By Chad Abshire

There’s a sack of money on a stool next to a podium. Fittingly enough, the song being played is “I Will Buy You a New Life.”As part of New Student Days at Eastern, all freshmen were to attend Funny Money, a lecture by James Cunningham, on Thursday, Aug. 26 in Brock Auditorium.

“Broke people make some noise!” Cunningham yelled to the crowd.

They clapped and yelled, making it known that many attendees had empty pockets.

Then Cunningham asked something that made no one clap.

“Why are you broke?”

Cunningham came to Eastern to teach first-year students three important points about money. First, know your flow–budget properly and learn your cash flow. Second, control what you owe and use your credit cards wisely. And finally, invest some dough. Stop buying things that don’t increase in value.

Students can’t reach the third step without having learned the first two steps, Cunningham said.

Cunningham discussed in-depth each point and often called out for volunteers to participate. Those who volunteered got paid based on what they had to do.

One lucky volunteer won $100 for dancing the best, outlasting six other contestants in a “financial dance contest.” This contest was based on moves from the three points Cunningham had taught and then recited into the microphone.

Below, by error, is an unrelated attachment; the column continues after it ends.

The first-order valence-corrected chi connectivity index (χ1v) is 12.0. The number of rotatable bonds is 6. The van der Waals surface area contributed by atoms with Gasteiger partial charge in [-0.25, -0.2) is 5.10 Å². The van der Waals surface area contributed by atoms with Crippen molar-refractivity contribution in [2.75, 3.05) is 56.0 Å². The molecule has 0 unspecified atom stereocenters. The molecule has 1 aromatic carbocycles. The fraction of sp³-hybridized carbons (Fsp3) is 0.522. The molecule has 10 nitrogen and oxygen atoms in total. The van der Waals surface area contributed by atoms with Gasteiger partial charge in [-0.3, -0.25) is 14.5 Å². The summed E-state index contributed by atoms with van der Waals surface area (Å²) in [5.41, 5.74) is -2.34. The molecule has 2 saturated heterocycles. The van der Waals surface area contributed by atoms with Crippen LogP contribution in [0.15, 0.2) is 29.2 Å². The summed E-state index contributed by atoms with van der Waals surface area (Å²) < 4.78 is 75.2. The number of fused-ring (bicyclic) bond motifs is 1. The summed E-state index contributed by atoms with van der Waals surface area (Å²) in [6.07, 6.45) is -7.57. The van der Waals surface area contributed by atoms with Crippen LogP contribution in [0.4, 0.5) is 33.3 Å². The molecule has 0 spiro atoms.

After the lecture, Cunningham seemed pleased with how it went.

“Good show, good participation,” he said. “EKU? It rocks.”

Cunningham said he always was “financially savvy.” He got his start with Funny Money by making jokes about starving students at college pubs. After shows, people would say they related to it. Cunningham would then help them budget on cocktail napkins.

“Blend humor with serious messaging,” Cunningham said. “[That’s the] whole point behind it.”

Cunningham, who is based out of Toronto, performs nearly 250 shows of Funny Money per year and has been to Eastern five times.

“Demand is huge,” he said.

But despite the show’s name and success, he’s not in it for the money.

“I won’t do shows if there is an admission fee,” Cunningham said. “It’s knowledge-based.”

Cunningham can be found online at and at